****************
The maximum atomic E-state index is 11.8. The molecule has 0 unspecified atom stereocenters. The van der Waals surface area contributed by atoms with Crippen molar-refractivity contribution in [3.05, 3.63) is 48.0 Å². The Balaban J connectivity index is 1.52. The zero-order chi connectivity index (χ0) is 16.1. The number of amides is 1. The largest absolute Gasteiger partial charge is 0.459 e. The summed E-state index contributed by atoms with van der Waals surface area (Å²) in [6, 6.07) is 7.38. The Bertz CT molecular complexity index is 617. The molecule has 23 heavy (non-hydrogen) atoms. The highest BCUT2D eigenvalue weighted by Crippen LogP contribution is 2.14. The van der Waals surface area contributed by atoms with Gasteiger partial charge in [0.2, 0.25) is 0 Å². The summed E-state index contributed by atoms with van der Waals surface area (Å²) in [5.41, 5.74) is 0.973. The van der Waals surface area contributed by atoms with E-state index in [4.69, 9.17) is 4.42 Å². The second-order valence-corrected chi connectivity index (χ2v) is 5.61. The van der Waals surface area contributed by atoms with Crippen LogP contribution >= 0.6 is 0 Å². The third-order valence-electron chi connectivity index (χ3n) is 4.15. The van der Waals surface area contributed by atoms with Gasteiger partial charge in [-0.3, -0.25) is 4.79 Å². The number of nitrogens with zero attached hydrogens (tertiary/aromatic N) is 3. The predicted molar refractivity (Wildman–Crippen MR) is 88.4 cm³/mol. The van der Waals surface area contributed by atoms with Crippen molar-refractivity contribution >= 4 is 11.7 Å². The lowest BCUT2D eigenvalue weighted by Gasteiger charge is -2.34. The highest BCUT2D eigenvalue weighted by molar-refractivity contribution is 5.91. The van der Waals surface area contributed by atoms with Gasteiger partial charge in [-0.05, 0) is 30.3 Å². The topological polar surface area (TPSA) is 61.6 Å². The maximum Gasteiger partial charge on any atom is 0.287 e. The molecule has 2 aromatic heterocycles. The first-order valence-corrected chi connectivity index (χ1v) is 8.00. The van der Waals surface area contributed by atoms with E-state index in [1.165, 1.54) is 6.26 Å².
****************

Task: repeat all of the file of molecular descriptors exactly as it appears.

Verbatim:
The maximum atomic E-state index is 11.8. The molecule has 0 unspecified atom stereocenters. The van der Waals surface area contributed by atoms with Crippen molar-refractivity contribution in [3.05, 3.63) is 48.0 Å². The Balaban J connectivity index is 1.52. The zero-order chi connectivity index (χ0) is 16.1. The number of amides is 1. The largest absolute Gasteiger partial charge is 0.459 e. The summed E-state index contributed by atoms with van der Waals surface area (Å²) in [6, 6.07) is 7.38. The Bertz CT molecular complexity index is 617. The molecule has 23 heavy (non-hydrogen) atoms. The highest BCUT2D eigenvalue weighted by Crippen LogP contribution is 2.14. The van der Waals surface area contributed by atoms with Gasteiger partial charge in [0.2, 0.25) is 0 Å². The summed E-state index contributed by atoms with van der Waals surface area (Å²) in [5.41, 5.74) is 0.973. The van der Waals surface area contributed by atoms with E-state index in [4.69, 9.17) is 4.42 Å². The second-order valence-corrected chi connectivity index (χ2v) is 5.61. The van der Waals surface area contributed by atoms with Crippen LogP contribution >= 0.6 is 0 Å². The third-order valence-electron chi connectivity index (χ3n) is 4.15. The van der Waals surface area contributed by atoms with Gasteiger partial charge in [-0.3, -0.25) is 4.79 Å². The number of nitrogens with zero attached hydrogens (tertiary/aromatic N) is 3. The predicted molar refractivity (Wildman–Crippen MR) is 88.4 cm³/mol. The van der Waals surface area contributed by atoms with Crippen molar-refractivity contribution >= 4 is 11.7 Å². The lowest BCUT2D eigenvalue weighted by Gasteiger charge is -2.34. The highest BCUT2D eigenvalue weighted by molar-refractivity contribution is 5.91. The van der Waals surface area contributed by atoms with Gasteiger partial charge in [-0.05, 0) is 30.3 Å². The topological polar surface area (TPSA) is 61.6 Å². The maximum Gasteiger partial charge on any atom is 0.287 e. The molecule has 2 aromatic heterocycles. The first-order valence-corrected chi connectivity index (χ1v) is 8.00. The van der Waals surface area contributed by atoms with E-state index in [1.165, 1.54) is 6.26 Å².